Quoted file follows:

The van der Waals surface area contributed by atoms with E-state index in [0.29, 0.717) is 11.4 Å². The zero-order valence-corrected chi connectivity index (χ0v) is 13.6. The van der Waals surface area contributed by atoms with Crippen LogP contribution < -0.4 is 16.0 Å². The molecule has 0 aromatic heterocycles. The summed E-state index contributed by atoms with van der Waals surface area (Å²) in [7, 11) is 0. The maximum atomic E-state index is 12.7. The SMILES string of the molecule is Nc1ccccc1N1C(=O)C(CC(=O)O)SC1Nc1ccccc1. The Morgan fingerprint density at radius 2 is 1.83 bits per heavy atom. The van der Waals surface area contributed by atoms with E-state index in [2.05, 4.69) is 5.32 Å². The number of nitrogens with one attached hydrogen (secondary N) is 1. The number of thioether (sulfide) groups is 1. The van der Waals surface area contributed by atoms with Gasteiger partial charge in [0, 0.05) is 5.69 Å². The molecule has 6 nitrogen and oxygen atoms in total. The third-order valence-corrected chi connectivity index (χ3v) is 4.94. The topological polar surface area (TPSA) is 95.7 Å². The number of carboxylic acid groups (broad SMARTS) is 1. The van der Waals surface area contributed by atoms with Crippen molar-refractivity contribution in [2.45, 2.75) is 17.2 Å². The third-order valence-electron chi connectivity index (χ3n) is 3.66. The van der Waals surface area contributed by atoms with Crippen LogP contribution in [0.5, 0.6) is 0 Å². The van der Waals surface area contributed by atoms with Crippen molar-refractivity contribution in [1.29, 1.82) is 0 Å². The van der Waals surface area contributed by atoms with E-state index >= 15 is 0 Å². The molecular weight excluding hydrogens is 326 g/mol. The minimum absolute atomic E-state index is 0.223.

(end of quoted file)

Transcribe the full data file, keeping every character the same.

The van der Waals surface area contributed by atoms with E-state index in [0.29, 0.717) is 11.4 Å². The zero-order valence-corrected chi connectivity index (χ0v) is 13.6. The van der Waals surface area contributed by atoms with Crippen LogP contribution < -0.4 is 16.0 Å². The molecule has 0 aromatic heterocycles. The summed E-state index contributed by atoms with van der Waals surface area (Å²) in [7, 11) is 0. The maximum atomic E-state index is 12.7. The SMILES string of the molecule is Nc1ccccc1N1C(=O)C(CC(=O)O)SC1Nc1ccccc1. The Morgan fingerprint density at radius 2 is 1.83 bits per heavy atom. The van der Waals surface area contributed by atoms with E-state index in [2.05, 4.69) is 5.32 Å². The number of nitrogens with one attached hydrogen (secondary N) is 1. The number of thioether (sulfide) groups is 1. The van der Waals surface area contributed by atoms with Gasteiger partial charge in [0, 0.05) is 5.69 Å². The molecule has 6 nitrogen and oxygen atoms in total. The third-order valence-corrected chi connectivity index (χ3v) is 4.94. The topological polar surface area (TPSA) is 95.7 Å². The number of carboxylic acid groups (broad SMARTS) is 1. The van der Waals surface area contributed by atoms with Crippen molar-refractivity contribution in [2.45, 2.75) is 17.2 Å². The third-order valence-electron chi connectivity index (χ3n) is 3.66. The van der Waals surface area contributed by atoms with Crippen LogP contribution in [0.5, 0.6) is 0 Å². The van der Waals surface area contributed by atoms with Crippen molar-refractivity contribution in [1.29, 1.82) is 0 Å². The van der Waals surface area contributed by atoms with E-state index >= 15 is 0 Å². The molecular weight excluding hydrogens is 326 g/mol. The minimum absolute atomic E-state index is 0.223.